TV People by Haruki Murakami

In TV People by Haruki Murakami we have the theme of connection, relationships, uncertainty, confusion, acceptance and mental illness. Taken from his The Elephant Vanishes collection the story is narrated in the first person by an unnamed man and after reading the story the reader realizes that Murakami may be exploring the theme of connection. The narrator throughout the story appears to be trying to make a connection with others. Something he seems to do unconsciously. When he goes to work he has meetings and makes points to his colleagues. Points that may or may not be relevant but which are enough to keep the narrator engaged with his work colleagues. Also the narrator thinks about contacting his wife by telephone. He has no reason to do so, apart from being unsure of what is happening in the office (the TV people are there as well).

Though only briefly mentioned in the story the narrator’s wife plays an important role. She acts a base to how the narrator is thinking. Though he is confused as to why she never mentions the TV to him. This may be important and in all possibility the TV does not exist nor do the TV people. They are figments of the narrator’s imagination. An imagination that has gone into overload. The narrator is most likely mentally ill and imagining the world around him. Though some critics have also suggested that the narrator’s wife is having an affair and the narrator is unable to decipher the signs. He does after all admit to problems in the marriage but it might also be worth noting that nothing seems out of step for the narrator. This too could be important as it suggests the possibility that the narrator may be in denial.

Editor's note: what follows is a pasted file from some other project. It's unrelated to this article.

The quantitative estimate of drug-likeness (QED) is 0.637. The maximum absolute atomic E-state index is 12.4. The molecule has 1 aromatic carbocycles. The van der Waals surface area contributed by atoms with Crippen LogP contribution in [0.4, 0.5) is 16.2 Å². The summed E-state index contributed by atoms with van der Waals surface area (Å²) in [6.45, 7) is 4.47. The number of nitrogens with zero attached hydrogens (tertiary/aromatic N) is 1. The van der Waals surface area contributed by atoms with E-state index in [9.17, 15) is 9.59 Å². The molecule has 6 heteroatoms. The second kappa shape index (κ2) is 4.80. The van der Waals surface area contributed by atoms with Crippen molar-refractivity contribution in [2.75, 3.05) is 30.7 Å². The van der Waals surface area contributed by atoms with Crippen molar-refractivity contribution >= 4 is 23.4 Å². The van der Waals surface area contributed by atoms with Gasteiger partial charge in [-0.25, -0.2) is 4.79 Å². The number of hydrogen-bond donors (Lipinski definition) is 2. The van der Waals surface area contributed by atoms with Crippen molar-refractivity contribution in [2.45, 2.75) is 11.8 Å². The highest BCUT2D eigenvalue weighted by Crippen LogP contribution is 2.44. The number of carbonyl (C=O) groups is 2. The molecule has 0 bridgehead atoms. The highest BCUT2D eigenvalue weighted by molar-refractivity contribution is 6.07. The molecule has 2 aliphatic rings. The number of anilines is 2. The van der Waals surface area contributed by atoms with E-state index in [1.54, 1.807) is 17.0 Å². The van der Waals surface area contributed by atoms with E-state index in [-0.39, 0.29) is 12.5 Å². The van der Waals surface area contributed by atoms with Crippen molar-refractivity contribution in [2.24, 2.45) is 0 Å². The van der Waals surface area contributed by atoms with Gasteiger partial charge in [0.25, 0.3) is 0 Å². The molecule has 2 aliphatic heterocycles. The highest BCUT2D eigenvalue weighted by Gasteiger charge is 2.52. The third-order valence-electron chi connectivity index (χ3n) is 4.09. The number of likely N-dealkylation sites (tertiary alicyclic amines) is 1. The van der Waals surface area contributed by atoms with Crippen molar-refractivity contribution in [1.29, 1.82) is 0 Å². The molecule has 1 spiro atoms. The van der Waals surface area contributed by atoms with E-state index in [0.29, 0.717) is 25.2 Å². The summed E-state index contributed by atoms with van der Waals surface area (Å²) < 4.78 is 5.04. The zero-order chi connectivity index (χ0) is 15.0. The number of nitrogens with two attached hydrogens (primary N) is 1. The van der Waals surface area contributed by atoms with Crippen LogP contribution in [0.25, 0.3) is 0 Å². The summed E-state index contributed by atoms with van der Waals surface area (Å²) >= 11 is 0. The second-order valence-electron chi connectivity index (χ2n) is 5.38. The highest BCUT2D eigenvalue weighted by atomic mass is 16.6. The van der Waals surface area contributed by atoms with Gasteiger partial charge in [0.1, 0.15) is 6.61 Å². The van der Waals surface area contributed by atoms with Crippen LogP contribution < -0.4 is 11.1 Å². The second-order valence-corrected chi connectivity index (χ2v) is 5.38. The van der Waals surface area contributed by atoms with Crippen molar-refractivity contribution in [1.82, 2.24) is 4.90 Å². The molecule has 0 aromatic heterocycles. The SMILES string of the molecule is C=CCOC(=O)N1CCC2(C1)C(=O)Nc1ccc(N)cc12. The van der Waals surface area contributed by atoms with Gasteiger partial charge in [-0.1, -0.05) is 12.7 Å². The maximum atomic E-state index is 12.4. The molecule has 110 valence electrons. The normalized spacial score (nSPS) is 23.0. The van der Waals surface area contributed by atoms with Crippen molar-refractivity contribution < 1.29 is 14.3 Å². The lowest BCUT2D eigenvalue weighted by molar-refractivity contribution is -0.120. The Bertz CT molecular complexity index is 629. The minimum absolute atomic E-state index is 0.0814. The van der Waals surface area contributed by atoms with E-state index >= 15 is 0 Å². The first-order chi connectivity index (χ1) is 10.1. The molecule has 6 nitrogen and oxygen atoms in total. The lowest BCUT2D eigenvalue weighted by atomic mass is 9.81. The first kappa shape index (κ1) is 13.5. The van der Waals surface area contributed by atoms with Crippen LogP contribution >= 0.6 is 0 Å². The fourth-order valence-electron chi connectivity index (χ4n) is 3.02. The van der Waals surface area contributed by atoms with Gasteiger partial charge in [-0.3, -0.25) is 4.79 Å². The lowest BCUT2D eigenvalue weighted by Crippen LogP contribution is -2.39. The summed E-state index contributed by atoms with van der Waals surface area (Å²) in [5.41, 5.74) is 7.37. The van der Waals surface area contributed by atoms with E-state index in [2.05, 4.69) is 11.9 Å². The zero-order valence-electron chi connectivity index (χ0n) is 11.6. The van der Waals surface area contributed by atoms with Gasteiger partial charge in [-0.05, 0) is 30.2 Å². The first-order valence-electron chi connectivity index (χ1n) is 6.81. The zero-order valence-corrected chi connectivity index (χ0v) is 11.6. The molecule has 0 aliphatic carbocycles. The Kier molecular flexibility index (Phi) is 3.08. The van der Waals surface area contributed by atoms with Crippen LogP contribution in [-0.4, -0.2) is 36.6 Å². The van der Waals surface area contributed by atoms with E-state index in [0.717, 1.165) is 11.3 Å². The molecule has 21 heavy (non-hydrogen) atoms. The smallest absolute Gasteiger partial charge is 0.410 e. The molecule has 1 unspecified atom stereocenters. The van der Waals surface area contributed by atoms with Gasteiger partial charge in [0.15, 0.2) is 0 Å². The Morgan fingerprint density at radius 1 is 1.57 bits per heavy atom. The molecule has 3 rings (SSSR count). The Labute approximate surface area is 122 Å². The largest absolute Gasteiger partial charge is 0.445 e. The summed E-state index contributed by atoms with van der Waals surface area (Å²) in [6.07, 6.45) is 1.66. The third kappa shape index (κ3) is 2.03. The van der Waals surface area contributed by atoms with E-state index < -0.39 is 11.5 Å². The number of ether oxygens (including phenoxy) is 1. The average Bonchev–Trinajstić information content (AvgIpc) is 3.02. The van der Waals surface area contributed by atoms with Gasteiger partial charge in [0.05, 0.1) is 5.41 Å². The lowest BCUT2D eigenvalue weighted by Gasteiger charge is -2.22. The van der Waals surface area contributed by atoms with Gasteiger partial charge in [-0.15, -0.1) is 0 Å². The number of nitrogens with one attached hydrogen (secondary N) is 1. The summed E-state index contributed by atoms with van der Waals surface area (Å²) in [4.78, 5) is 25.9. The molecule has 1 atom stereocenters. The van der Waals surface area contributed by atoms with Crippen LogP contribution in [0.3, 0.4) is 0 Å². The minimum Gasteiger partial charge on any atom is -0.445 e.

There may also be some symbolism in the story which might be important. The TV people may highlight the escape that the narrator takes from reality. A reality he is not willing to accept. He works in advertising and would be used to people who work in the TV industry. So seeing them would not be something that is unusual for the narrator. However his wife, and work colleague, do not see the TV or the TV people. Leading the reader to the conclusion that the narrator is having a breakdown of sorts. The clock constantly ticking in the apartment might represent not only the passing of time but the intensity of the moment for the narrator. It is as though he is timing his breakdown. The dream that the narrator has might also be significant as it could suggest that the stone TV people in the dream are not real. The first insight for the narrator that things may be off. However interestingly enough the TV is not off. The airplane is being built and could represent a possible escape route for the narrator from the position he finds himself in.

The end of the story is interesting as it becomes clear that the narrator is somewhat worried about the position he finds himself in. For the first time in the story the narrator might be questioning himself. If anything he may be acting reflective. Particularly if his wife is having an affair with another man. He may have come to a realization that both he and the state of his marriage are not in good positions. Through stress the narrator may have created a world around himself in whereby he can still act functionally. Despite the fact that his reality has fallen apart. No matter what angle the reader judges the story by there is no doubt that the narrator has encountered a situation that he does not seem able to get out of.

Cite Post
McManus, Dermot. "TV People by Haruki Murakami." The Sitting Bee. The Sitting Bee, 10 Oct. 2022. Web.

Leave a Reply

Your email address will not be published. Required fields are marked *